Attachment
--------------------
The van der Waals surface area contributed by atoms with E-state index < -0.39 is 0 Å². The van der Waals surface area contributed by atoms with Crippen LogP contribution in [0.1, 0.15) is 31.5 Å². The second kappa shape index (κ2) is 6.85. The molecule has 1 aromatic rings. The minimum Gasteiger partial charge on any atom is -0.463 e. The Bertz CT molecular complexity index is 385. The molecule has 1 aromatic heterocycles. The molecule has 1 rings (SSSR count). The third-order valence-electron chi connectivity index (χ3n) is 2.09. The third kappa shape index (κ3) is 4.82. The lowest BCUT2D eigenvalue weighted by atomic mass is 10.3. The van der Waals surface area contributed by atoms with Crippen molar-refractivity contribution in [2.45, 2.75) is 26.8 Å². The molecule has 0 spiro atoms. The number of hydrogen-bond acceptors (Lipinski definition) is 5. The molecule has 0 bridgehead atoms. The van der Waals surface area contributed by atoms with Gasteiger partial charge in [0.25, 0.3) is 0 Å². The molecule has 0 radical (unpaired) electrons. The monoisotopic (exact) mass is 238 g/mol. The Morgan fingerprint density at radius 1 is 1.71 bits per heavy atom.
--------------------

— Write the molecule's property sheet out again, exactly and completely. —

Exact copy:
The van der Waals surface area contributed by atoms with E-state index < -0.39 is 0 Å². The van der Waals surface area contributed by atoms with Crippen LogP contribution in [0.1, 0.15) is 31.5 Å². The second kappa shape index (κ2) is 6.85. The molecule has 1 aromatic rings. The minimum Gasteiger partial charge on any atom is -0.463 e. The Bertz CT molecular complexity index is 385. The molecule has 1 aromatic heterocycles. The molecule has 1 rings (SSSR count). The third-order valence-electron chi connectivity index (χ3n) is 2.09. The third kappa shape index (κ3) is 4.82. The lowest BCUT2D eigenvalue weighted by atomic mass is 10.3. The van der Waals surface area contributed by atoms with Crippen molar-refractivity contribution in [2.45, 2.75) is 26.8 Å². The molecule has 0 spiro atoms. The number of hydrogen-bond acceptors (Lipinski definition) is 5. The molecule has 0 bridgehead atoms. The van der Waals surface area contributed by atoms with Gasteiger partial charge in [0.25, 0.3) is 0 Å². The molecule has 0 radical (unpaired) electrons. The monoisotopic (exact) mass is 238 g/mol. The Morgan fingerprint density at radius 1 is 1.71 bits per heavy atom.